- MEF the organisation that’s leading the industry in defining SD-WAN terminology
- SD WAN is being moved out of the enterprises to be managed by the service providers
- Forum agrees the first six major SD-WAN managed services use cases
The MEF has announced today that it’s extending its current work to standardize SD-WAN (Software Defined Wide Area Network) managed services. It expects to define SD-WAN service terminology, components, and implementations according to its existing LSO (Lifecycle Service Orchestration) Reference Architecture and Framework.
“The MEF has built its activities around the idea of it being the ‘Third Network’, explained Pascal Menezes, CTO ot the MEF. While its early roots were in Carrier Ethernet it’s moved well beyond Layer Two and is now all about network as a service, its life-cycle service orchestration work and the importance of automation. “Therefore as part of that vision we recognise that SD-WAN is a very important part of the technology,” says Pascal. “So the MEF has taken on the work now to become the organisation that’s leading the industry in defining SD-WAN terminology.”
From enterprise to service provider
SD-WAN offerings have arrived with a distinct ‘enterprise’ flavour to them, tending to be vendor offerings or services built using those offerings.
The problem with that is “that what we have with SD WAN today is that there is no standardisation, no body to lead it and no body defining the terminology or any other definitions of what an SD-WAN is,” says Pascal. “There are no APIs even, but businesses are demanding WAN flexibility to control costs as they migrate applications to the cloud. They see SD-WAN as an option to address this,”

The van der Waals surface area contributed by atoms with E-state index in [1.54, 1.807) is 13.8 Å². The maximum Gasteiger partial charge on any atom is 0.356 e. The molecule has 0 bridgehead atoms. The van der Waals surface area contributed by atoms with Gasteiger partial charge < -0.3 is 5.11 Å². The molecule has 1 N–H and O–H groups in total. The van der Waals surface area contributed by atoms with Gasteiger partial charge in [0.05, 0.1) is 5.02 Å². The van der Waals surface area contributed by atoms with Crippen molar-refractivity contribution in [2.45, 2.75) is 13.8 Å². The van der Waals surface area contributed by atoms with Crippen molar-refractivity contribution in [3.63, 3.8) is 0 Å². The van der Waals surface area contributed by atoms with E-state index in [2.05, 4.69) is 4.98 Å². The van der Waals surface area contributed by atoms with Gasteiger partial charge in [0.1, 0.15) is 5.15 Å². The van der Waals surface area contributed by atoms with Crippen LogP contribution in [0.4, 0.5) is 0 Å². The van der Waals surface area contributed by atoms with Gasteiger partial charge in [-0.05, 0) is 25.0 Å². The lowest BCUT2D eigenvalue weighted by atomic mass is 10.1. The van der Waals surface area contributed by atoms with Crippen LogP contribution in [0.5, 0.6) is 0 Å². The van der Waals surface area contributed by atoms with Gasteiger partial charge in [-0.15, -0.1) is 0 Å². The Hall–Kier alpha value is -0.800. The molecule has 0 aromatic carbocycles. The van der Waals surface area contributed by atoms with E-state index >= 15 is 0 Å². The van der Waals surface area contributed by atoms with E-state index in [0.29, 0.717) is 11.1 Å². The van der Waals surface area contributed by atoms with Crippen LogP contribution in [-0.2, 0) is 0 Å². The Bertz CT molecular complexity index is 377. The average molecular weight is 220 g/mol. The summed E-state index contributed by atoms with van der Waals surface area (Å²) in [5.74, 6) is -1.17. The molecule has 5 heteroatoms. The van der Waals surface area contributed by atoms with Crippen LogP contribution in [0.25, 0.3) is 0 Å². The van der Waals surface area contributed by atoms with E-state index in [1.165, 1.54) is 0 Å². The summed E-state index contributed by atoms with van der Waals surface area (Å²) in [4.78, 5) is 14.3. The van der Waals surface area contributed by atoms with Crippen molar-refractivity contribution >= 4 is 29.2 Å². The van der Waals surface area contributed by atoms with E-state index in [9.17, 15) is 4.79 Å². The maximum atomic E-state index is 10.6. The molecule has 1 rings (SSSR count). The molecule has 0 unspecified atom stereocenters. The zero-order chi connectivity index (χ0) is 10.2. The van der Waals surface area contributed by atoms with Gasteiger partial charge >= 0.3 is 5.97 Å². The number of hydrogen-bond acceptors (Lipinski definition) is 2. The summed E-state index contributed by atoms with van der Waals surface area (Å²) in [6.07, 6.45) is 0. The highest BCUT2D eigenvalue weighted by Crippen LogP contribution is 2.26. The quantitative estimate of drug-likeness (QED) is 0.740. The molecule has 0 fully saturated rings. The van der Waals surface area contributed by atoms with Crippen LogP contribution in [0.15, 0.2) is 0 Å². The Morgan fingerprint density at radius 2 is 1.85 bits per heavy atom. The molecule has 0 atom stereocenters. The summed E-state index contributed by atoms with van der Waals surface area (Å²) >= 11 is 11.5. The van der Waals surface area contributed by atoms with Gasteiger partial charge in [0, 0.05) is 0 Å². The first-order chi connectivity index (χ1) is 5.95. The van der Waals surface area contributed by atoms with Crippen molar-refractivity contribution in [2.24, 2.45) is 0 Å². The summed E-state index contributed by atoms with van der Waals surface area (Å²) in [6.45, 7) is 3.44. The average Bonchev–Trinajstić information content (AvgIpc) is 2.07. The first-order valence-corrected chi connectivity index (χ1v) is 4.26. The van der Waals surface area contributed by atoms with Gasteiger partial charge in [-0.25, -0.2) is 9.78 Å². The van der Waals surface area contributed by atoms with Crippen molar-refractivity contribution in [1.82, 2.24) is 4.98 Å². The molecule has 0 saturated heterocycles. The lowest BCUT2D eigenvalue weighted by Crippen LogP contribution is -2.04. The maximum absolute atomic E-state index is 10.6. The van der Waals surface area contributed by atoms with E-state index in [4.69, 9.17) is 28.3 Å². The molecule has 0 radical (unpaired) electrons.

All understandable. “If you look at where SD-WAN came from, it was enterprises taking vendors’ products and implementing them themselves to get cost savings and efficiencies,” says Pascal. “But the carriers looked at it and said, ‘this is good’. So what’s happening now is that SD WAN is being moved out of the enterprises to be managed by the service providers as part of their whole WAN offer.”
According to Pacal, the MEF service provider members are enthusiastic for the forum to take a lead and provide a carrier-friendly framework to manage and integrate SD-WAN so that services can be scaled up and deployed “in the millions”.
Despite all the excitement SD WANS currently represent a fledgling market
According to IHS Markit the world-wide SD-WAN segment turned over just $36 million in the first quarter of 2017 and the top three players - Viptela, VeloCloud and Talari - accounted for 46 per cent of the that market. The SD-WAN as a managed service segment, dominated by the service providers, therefore probably has a lucrative space in front of it to occupy if the carriers can get their agile act together.
So the MEF will set out to define and orchestrate SD-WAN Managed services with a view to standardizing multi-provider, multi-vendor SD-WAN service implementations.
The community has agreed on the first six major SD-WAN managed services use cases. The OpenCS SD-WAN project also will deliver a rich set of LSO APIs to enable consistent SD-WAN assurance, application performance, and security policies, which include telemetry data feeding back into LSO analytic platforms for various AI automated use cases.
The OpenCS SD-WAN project is led by Riverbed and VeloCloud with contributions thus far from Amartus, Cox, Fujitsu Network Communications, GBI, Huawei, and Nokia/Nuage. Silver Peak and Versa Networks recently have joined as MEF members to contribute to the SD-WAN work as well.
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